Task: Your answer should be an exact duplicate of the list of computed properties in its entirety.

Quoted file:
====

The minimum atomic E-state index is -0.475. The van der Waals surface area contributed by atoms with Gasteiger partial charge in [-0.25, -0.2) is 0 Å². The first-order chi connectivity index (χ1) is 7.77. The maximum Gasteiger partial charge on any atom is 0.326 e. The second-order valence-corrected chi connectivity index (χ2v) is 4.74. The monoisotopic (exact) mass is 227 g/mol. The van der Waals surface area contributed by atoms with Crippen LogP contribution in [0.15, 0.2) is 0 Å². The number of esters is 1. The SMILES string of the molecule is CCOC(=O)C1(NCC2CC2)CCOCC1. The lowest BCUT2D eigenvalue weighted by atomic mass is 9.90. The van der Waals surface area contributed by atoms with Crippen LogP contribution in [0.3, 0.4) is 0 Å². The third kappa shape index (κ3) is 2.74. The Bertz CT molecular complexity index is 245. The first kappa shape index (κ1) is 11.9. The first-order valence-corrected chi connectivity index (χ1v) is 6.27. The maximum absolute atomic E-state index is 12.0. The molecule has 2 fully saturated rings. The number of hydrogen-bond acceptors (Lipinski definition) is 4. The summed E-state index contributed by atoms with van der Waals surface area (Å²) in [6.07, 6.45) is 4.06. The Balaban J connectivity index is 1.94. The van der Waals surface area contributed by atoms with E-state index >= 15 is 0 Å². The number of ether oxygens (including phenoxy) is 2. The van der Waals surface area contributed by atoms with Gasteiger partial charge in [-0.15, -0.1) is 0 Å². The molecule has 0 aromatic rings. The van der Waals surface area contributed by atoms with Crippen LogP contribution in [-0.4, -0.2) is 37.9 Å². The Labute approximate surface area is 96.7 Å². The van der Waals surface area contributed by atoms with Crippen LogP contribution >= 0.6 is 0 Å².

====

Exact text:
The minimum atomic E-state index is -0.475. The van der Waals surface area contributed by atoms with Gasteiger partial charge in [-0.25, -0.2) is 0 Å². The first-order chi connectivity index (χ1) is 7.77. The maximum Gasteiger partial charge on any atom is 0.326 e. The second-order valence-corrected chi connectivity index (χ2v) is 4.74. The monoisotopic (exact) mass is 227 g/mol. The van der Waals surface area contributed by atoms with Crippen LogP contribution in [0.15, 0.2) is 0 Å². The number of esters is 1. The SMILES string of the molecule is CCOC(=O)C1(NCC2CC2)CCOCC1. The lowest BCUT2D eigenvalue weighted by atomic mass is 9.90. The van der Waals surface area contributed by atoms with Crippen LogP contribution in [0.3, 0.4) is 0 Å². The third kappa shape index (κ3) is 2.74. The Bertz CT molecular complexity index is 245. The first kappa shape index (κ1) is 11.9. The first-order valence-corrected chi connectivity index (χ1v) is 6.27. The maximum absolute atomic E-state index is 12.0. The molecule has 2 fully saturated rings. The number of hydrogen-bond acceptors (Lipinski definition) is 4. The summed E-state index contributed by atoms with van der Waals surface area (Å²) in [6.07, 6.45) is 4.06. The Balaban J connectivity index is 1.94. The van der Waals surface area contributed by atoms with E-state index >= 15 is 0 Å². The number of ether oxygens (including phenoxy) is 2. The van der Waals surface area contributed by atoms with Gasteiger partial charge in [-0.15, -0.1) is 0 Å². The molecule has 0 aromatic rings. The van der Waals surface area contributed by atoms with Crippen LogP contribution in [-0.4, -0.2) is 37.9 Å². The Labute approximate surface area is 96.7 Å². The van der Waals surface area contributed by atoms with Crippen LogP contribution >= 0.6 is 0 Å².